About $1 million has been raised through private donations and grants to transform forested land behind Arch Cape into a rainforest preserve and protected watershed.
After committing in November 2016 to purchase 3,500 acres of rainforest above Oswald West State Park for conservation, the $1 million mark sets the North Coast Land Conservancy on track in a five-year fundraising campaign to raise $10 million to buy the land from Ecotrust Forest Management, which is managing the property until that goal is met.
Arch Cape also hopes to turn another 2,100 acres of this land into a community forest, a project born out of the desire to protect the town’s watershed.
Dozens of people representing the forestry industry, parks service, U.S. Forest Service and environmental advocacy groups toured this terrain last week as a part of the regional Community Forest Forum. The tour is one of many to come as the land trust works to drum up public interest to raise funds.
The goal is to protect what is considered a culturally and ecologically unique environment for generations, said Katie Voelke, the conservancy’s executive director. Because of the way the land was formed millions of years ago, there are some species of wildlife that are unique to just a few peaks along this coastal range.
“In a way it’s like the Galapagos island of Oregon,” Voelke said.
It will also be the first place in Oregon, and one of few places in the world, where an entire coastal watershed is permanently conserved, from the headwaters to the ocean. The land trust hopes to have $3 million more in donations and pledges by year’s end.
“When this is successful, it will make a model for other small communities to protect their water. It sounds impossible — raise $10 million, buy the land, manage the land,” Voelke said. “But we know it’s possible because anyone we tell this story to always talks about how much they want it to happen.”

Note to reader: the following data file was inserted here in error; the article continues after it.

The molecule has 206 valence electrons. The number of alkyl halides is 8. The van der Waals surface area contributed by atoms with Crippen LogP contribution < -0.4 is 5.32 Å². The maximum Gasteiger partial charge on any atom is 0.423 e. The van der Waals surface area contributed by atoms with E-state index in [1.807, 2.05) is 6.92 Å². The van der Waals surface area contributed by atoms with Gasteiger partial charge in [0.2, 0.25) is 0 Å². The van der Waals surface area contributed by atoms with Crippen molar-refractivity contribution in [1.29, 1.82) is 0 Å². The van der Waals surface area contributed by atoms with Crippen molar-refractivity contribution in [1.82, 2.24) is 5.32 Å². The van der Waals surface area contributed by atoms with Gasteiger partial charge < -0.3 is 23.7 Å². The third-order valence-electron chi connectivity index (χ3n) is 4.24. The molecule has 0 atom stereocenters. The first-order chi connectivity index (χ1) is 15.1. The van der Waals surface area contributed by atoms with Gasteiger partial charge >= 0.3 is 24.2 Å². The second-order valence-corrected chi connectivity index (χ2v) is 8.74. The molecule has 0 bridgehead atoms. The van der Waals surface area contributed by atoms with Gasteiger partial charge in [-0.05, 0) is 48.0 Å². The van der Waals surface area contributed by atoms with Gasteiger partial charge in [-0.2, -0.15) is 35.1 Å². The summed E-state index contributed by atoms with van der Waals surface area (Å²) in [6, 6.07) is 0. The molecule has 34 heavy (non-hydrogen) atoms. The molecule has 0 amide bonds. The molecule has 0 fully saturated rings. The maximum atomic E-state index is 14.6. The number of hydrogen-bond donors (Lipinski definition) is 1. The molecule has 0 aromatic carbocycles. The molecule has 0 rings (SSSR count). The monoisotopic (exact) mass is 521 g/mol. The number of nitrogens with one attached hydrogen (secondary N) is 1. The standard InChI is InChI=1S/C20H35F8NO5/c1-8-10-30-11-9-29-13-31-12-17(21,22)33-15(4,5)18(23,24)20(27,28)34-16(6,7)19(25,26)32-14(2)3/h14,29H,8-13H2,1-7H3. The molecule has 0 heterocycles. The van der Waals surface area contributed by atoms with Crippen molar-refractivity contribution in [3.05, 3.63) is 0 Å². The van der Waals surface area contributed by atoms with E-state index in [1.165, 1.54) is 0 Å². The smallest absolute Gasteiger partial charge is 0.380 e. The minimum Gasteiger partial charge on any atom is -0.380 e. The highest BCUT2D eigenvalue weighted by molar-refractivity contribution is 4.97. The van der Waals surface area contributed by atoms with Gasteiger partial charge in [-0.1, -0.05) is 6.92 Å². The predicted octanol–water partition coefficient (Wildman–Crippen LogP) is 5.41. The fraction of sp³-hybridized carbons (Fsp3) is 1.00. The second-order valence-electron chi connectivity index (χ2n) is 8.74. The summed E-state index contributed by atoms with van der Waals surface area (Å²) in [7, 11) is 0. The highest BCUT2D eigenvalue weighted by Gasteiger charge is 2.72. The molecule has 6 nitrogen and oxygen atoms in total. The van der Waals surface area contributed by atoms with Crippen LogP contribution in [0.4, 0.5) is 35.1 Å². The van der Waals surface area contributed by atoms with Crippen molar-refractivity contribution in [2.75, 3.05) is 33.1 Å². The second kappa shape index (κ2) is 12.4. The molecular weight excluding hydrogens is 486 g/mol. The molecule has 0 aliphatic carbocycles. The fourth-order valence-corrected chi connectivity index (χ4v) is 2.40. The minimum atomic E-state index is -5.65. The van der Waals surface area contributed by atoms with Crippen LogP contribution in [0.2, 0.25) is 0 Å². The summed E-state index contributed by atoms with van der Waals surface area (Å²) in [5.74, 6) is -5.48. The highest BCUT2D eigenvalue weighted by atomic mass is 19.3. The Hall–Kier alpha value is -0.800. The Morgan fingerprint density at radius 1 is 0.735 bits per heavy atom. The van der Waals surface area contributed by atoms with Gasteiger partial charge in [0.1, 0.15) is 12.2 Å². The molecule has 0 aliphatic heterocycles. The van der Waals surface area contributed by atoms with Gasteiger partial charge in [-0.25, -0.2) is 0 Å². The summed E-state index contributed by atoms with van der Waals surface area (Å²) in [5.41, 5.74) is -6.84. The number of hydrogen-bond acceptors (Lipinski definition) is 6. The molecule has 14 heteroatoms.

Discussion of creating the Arch Cape community forest intensified about three years ago after coastal communities with industrial timber operations in their watershed areas started to notice water quality issues, Oregon Coast Alliance President Mike Manzulli said in November.
In Arch Cape, the water district is working with the conservancy and the environmental group Sustainable Northwest to raise enough money to buy their portion of the land, with a fundraising goal that fluctuates with timber prices.
The idea behind a community-owned forest is that residents can make different management decisions, like require larger buffers that would prevent stream contamination, ban pesticides and select-cut trees for revenue that goes straight to the community.
But acquiring a community forest has been a slow, methodical process. Arch Cape Water District is still in the running for a $4.5 million grant from the U.S. Forest Service to purchase the land, and recently secured about $33,000 from the Oregon Watershed Enhancement Board to finance an outreach coordinator to organize public outreach for the project.
But one of the biggest roadblocks to transitioning the community forest concept from an idea into reality is finding enough donations to close the gap between public grant dollars and the matches they usually require, said Ben Dair, senior manager of conservation finance at Sustainable Northwest. Getting community donations is critical to help fund associated costs with projects like these, including writing forest management plans, legal fees and hiring forestry crews to do timber inventories.
Community forest models are common in other parts of the country, but fairly uncommon in the Pacific Northwest. A strategic plan outlining a larger financing strategy will be released later this summer.
“This is a long tradition in the Northeast, and we’re just starting to have a movement on the West Coast,” Dair said. “We’re really eager to share lessons learned.”
Tours are an important tool to help the community feel engaged with the project firsthand, Dair said.
“Often when we’re down below we don’t see (this unique geology), and it really helps develop the story of this place and helps people develop a personal relationship with the land,” Dair said. “We may be neighbors, but until you walk around the watershed with the trees up close, it’s abstract. So we’re trying to make it real for people.”